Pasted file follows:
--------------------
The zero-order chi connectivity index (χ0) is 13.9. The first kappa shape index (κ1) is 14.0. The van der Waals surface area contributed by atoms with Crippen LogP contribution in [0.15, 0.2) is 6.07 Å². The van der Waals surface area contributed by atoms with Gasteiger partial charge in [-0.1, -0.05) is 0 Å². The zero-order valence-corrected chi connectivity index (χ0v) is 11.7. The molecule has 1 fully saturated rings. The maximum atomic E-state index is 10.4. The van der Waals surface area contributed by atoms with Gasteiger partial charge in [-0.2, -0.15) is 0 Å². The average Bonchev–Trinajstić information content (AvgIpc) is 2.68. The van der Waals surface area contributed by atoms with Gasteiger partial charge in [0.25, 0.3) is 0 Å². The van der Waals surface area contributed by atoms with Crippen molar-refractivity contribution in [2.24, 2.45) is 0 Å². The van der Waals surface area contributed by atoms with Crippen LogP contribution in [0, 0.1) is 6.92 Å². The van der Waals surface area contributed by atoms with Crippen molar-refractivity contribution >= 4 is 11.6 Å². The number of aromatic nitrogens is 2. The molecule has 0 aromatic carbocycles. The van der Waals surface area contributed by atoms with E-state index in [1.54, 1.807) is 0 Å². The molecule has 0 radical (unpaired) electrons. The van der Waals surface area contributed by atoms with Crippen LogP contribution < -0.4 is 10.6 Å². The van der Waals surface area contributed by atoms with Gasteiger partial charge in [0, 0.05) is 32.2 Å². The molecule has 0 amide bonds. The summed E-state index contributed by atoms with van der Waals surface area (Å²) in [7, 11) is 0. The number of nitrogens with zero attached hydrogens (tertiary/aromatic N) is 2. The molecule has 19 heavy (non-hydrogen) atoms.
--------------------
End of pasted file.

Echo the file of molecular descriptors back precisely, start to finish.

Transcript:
The zero-order chi connectivity index (χ0) is 13.9. The first kappa shape index (κ1) is 14.0. The van der Waals surface area contributed by atoms with Crippen LogP contribution in [0.15, 0.2) is 6.07 Å². The van der Waals surface area contributed by atoms with Gasteiger partial charge in [-0.1, -0.05) is 0 Å². The zero-order valence-corrected chi connectivity index (χ0v) is 11.7. The molecule has 1 fully saturated rings. The maximum atomic E-state index is 10.4. The van der Waals surface area contributed by atoms with Gasteiger partial charge in [-0.2, -0.15) is 0 Å². The average Bonchev–Trinajstić information content (AvgIpc) is 2.68. The van der Waals surface area contributed by atoms with Gasteiger partial charge in [0.25, 0.3) is 0 Å². The van der Waals surface area contributed by atoms with Crippen molar-refractivity contribution in [2.24, 2.45) is 0 Å². The van der Waals surface area contributed by atoms with Crippen LogP contribution in [0, 0.1) is 6.92 Å². The van der Waals surface area contributed by atoms with Crippen molar-refractivity contribution >= 4 is 11.6 Å². The number of aromatic nitrogens is 2. The molecule has 0 aromatic carbocycles. The van der Waals surface area contributed by atoms with E-state index in [1.54, 1.807) is 0 Å². The molecule has 0 radical (unpaired) electrons. The van der Waals surface area contributed by atoms with Crippen LogP contribution < -0.4 is 10.6 Å². The van der Waals surface area contributed by atoms with Gasteiger partial charge in [0, 0.05) is 32.2 Å². The molecule has 0 amide bonds. The summed E-state index contributed by atoms with van der Waals surface area (Å²) in [7, 11) is 0. The number of nitrogens with zero attached hydrogens (tertiary/aromatic N) is 2. The molecule has 19 heavy (non-hydrogen) atoms.